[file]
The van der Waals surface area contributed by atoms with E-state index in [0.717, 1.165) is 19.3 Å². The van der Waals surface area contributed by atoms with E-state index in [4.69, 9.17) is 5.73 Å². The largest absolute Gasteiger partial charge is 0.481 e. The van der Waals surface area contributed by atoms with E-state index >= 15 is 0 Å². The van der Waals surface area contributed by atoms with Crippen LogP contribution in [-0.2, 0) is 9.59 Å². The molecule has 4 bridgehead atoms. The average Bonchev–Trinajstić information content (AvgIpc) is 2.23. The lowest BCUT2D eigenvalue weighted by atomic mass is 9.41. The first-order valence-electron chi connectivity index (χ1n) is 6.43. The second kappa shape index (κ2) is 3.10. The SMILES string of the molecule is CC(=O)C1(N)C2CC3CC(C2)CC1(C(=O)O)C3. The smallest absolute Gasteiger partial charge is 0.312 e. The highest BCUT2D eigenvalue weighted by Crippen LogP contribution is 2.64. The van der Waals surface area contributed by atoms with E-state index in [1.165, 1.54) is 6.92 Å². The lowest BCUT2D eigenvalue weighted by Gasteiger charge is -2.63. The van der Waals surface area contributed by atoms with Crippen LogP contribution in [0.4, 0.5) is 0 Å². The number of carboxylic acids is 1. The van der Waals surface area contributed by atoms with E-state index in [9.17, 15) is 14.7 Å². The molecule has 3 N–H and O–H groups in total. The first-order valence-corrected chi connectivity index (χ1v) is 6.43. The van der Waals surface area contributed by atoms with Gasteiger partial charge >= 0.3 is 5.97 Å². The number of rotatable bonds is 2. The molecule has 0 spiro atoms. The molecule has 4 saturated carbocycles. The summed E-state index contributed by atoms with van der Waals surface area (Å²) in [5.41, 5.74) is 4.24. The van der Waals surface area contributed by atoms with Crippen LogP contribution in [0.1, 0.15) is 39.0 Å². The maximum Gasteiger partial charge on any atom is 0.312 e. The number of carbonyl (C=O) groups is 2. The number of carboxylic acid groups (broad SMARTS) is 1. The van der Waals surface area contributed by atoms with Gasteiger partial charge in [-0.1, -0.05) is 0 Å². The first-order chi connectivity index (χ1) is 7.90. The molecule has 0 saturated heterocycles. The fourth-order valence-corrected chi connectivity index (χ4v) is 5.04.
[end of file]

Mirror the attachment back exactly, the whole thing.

The van der Waals surface area contributed by atoms with E-state index in [0.717, 1.165) is 19.3 Å². The van der Waals surface area contributed by atoms with E-state index in [4.69, 9.17) is 5.73 Å². The largest absolute Gasteiger partial charge is 0.481 e. The van der Waals surface area contributed by atoms with E-state index >= 15 is 0 Å². The van der Waals surface area contributed by atoms with Crippen LogP contribution in [-0.2, 0) is 9.59 Å². The molecule has 4 bridgehead atoms. The average Bonchev–Trinajstić information content (AvgIpc) is 2.23. The lowest BCUT2D eigenvalue weighted by atomic mass is 9.41. The first-order valence-electron chi connectivity index (χ1n) is 6.43. The second kappa shape index (κ2) is 3.10. The SMILES string of the molecule is CC(=O)C1(N)C2CC3CC(C2)CC1(C(=O)O)C3. The smallest absolute Gasteiger partial charge is 0.312 e. The highest BCUT2D eigenvalue weighted by Crippen LogP contribution is 2.64. The van der Waals surface area contributed by atoms with E-state index in [1.165, 1.54) is 6.92 Å². The lowest BCUT2D eigenvalue weighted by Gasteiger charge is -2.63. The van der Waals surface area contributed by atoms with Crippen LogP contribution in [0.4, 0.5) is 0 Å². The number of carboxylic acids is 1. The van der Waals surface area contributed by atoms with E-state index in [9.17, 15) is 14.7 Å². The molecule has 3 N–H and O–H groups in total. The first-order valence-corrected chi connectivity index (χ1v) is 6.43. The van der Waals surface area contributed by atoms with Gasteiger partial charge >= 0.3 is 5.97 Å². The number of rotatable bonds is 2. The molecule has 0 spiro atoms. The molecule has 4 saturated carbocycles. The summed E-state index contributed by atoms with van der Waals surface area (Å²) in [5.41, 5.74) is 4.24. The van der Waals surface area contributed by atoms with Crippen LogP contribution in [0.1, 0.15) is 39.0 Å². The maximum Gasteiger partial charge on any atom is 0.312 e. The number of carbonyl (C=O) groups is 2. The number of carboxylic acid groups (broad SMARTS) is 1. The van der Waals surface area contributed by atoms with Gasteiger partial charge in [-0.1, -0.05) is 0 Å². The first-order chi connectivity index (χ1) is 7.90. The molecule has 0 saturated heterocycles. The fourth-order valence-corrected chi connectivity index (χ4v) is 5.04.